Awareness is trendy. Everywhere you look people are raising awareness about things. Sometimes even things they know very little about.
For example, here’s a 2-minute awareness video titled “Listen” that is intended to “inspire positive change through a deeper tolerance and understanding” about autism (Trigger/Seizure Warning for flashing graphics, loud abrupt sounds).
Do you feel more aware? Do you understand what it’s like to be “a child who is non-verbal” and an “extreme case” (in the words of the producers)?
No, you don’t. How do I know this? Because the people who made that video don’t know what it’s like to be a nonverbal autistic child.
Neither do I, of course. I am not and nor was I ever a nonverbal child. Only a nonverbal autistic child or someone who was once a nonverbal autistic child understands what it’s like to live that experience.
I am autistic, however, and I know that my vision is just fine. The world is not blurry to me. People and objects don’t fade in and out of focus. I don’t see blank objects or perceive the world in flat 3-color animations. Continue reading I Don’t Need Your Awareness→
Last November I wrote about my insomnia and nightmares. Since then, I’ve been conducting some experiments. Here’s an update on what I’ve learned:
In early December I started taking melatonin and I immediately felt like I was sleeping better. To be certain I wasn’t just imagining that my sleep had improved, I conducted a 2-week sleep study on myself.
The Scientist hooked me up with an armband that monitors sleep quality. I wore it while I slept for two weeks, one week on the melatonin and one week off. Thanks to the software that came with the armband, here’s a graphic representation of how well I slept during each of the weeks:
I was surprised by how frequently my sleep is interrupted on any given night. There is one night out of each week that I got a long uninterrupted period of sleep. On most nights the longest period of continuous sleep is a couple of hours or ninety minutes. I knew that my sleep patterns were disrupted, but I didn’t know the problem was this bad.
I also found it interesting that I have to spend 9-10 hours in bed to get 8 hours of sleep.
So does the melatonin work? I averaged 25 minutes more sleep per night when I was taking it, which added up to an additional 3 hours of sleep for the week.
Since doing the sleep study two months ago, I’ve continued taking melatonin and it feels like my sleep has continued to improve. There are still nights where I only get 5 hours of sleep (last night, in fact) or I’m wide awake at 3:30 AM, but they’re less frequent. In general, I fall asleep more quickly. The melatonin creates a pleasant drowsiness that makes it easier to fall back asleep when I wake up during the night. Some days I feel a little sleepy in the morning, but that fades after I exercise, which I do first thing after getting out of bed.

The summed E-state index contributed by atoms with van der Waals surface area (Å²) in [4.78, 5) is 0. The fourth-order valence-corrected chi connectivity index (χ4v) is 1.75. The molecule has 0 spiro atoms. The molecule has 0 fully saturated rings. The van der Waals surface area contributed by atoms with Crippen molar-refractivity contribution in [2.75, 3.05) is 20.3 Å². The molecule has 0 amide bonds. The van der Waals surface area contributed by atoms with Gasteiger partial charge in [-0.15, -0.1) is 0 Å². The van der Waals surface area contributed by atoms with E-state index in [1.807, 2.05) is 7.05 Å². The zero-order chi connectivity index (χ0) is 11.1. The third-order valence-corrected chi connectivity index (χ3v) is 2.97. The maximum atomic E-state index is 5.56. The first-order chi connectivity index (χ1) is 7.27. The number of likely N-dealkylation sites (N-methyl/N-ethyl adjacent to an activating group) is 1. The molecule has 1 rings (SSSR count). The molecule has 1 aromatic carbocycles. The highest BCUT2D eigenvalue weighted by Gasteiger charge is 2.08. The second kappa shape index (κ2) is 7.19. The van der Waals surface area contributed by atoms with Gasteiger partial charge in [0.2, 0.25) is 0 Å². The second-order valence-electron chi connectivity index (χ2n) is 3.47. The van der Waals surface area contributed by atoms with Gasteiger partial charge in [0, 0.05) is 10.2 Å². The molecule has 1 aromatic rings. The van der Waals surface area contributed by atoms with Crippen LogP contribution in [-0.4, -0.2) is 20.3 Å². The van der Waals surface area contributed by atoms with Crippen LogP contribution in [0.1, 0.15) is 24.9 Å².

If you’re considering taking melatonin as a sleep enhancer, there are some things you should know:
Melatonin makes you sleepy. Take it only at bedtime. I take 5 mg about 30 minutes before bed.
High doses of melatonin have been associated with increased depression and psychosis in people already suffering from these conditions. Also, women who are pregnant or trying to become pregnant, nursing mothers, and individuals with cancer, leukemia, lymphoma, multiple myeloma or Hodgkin’s disease should not take melatonin. It’s a good idea to consult with your doctor before starting the use of a melatonin supplement, especially if you are being treated for any other condition or taking any type of medication.
In the US, you can buy melatonin over-the-counter at stores that sell vitamins and supplements. It comes in 0.75 to 5 mg doses. Taking the smallest effective dose is safer.
Melatonin makes you feel drowsy and relaxed but not drugged, so you should still be able to easily wake if necessary, for example to respond to an emergency call from a family member.
It’s often recommended that you take melatonin every other day so you don’t inhibit natural production. (Personally, I think my natural production is already screwed beyond all hope and always has been, so I take it every day.)
Some people take melatonin for a few weeks then take a week off on the belief that it loses it’s effectiveness if taken continuously. I’ve been taking it for 5 months with only two weeks off (one due to illness and one for the sleep study). I haven’t seen a drop in effectiveness.
If you feel groggy in the morning, try reducing the dosage.
Some people experience nightmares when taking melatonin. (I’ve found that my nightmares have lessened–more on that in the next part).